Analyzes the place of beauty in the Sufi understanding of God, the world, and the human being through the writings of Sufi scholar and saint Rūzbihān Baqlī.
According to Muhammad, "God is beautiful and He loves beauty. " Yet, Islam is rarely associated with beauty, and today, a politicized Islam dominates many perceptions. This work tells a forgotten story of beauty in Islam through the writings of celebrated but little-studied Sufi scholar and saint Rūzbihān Baqlī (1128–1209). Rūzbihān argued that the pursuit of beauty in the world and in oneself was the goal of Muslim life. One should become beautiful in imitation of God and reclaim the innate human nature created in God's beautiful image. Rūzbihān's theory of beauty is little known, largely because of his convoluted style and eccentric terminology in both Persian and Arabic. In this book, Kazuyo Murata revives Rūzbihān's ideas for modern readers. She provides an overview of Muslim discourse on beauty before Rūzbihān's time; an analysis of key terms related to beauty in the Qur'ān, Ḥadīth, and in Rūzbihān's writings; a reconstruction of Rūzbihān's understanding of divine, cosmic, and human beauty; and a discussion of what he regards as the pinnacle of beauty in creation, the prophets, especially Adam, Abraham, Joseph, Moses, and Muhammad.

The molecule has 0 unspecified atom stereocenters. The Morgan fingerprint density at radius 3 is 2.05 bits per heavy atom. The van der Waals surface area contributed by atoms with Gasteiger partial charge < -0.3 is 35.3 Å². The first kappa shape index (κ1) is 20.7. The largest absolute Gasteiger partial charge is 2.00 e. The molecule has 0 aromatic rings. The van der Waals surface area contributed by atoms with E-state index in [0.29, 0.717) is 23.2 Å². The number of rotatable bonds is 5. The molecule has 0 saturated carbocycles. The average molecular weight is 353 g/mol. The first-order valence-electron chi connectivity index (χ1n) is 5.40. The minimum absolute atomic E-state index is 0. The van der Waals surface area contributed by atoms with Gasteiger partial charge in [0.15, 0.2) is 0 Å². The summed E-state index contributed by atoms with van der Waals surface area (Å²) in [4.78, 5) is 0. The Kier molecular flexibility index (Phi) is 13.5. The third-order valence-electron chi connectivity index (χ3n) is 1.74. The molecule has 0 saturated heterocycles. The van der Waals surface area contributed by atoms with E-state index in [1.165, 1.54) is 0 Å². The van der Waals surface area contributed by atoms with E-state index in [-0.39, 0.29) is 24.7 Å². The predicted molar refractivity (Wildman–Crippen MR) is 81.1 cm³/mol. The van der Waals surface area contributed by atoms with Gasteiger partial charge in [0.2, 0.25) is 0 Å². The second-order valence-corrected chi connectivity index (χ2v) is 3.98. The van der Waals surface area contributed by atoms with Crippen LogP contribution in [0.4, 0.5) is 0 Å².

Kazuyo Murata is Lecturer in Islamic Studies at King's College London and coeditor (with Mohammed Rustom and Atif Khalil) of In Search of the Lost Heart: Explorations in Islamic Thought by William C. Chittick, also published by SUNY Press.
"Kazuyo Murata's Beauty in Sufism is a real gem, simply faceted and polished to maximize the radiance and clarity of its message. Murata concisely sheds light upon the origins of Islamic aesthetics and spirituality. " — Temenos Academy Review
"…Murata has added a useful contribution to scholarship on medieval Sufi metaphysics and underscored the need to widen our gaze past the category of love as the central conception of the Sufi path. " — Reading Religion
"Murata opens up a vista on Islam that nobody talks about anymore: the Sufi vision of Islam as a religion of love and adoration of beauty. This is a fascinating book and an impressive achievement. I predict that it will remain the central work on the metaphysics of beauty in Sufism for decades to come. " — Leonard Lewisohn, Senior Lecturer in Persian, University of Exeter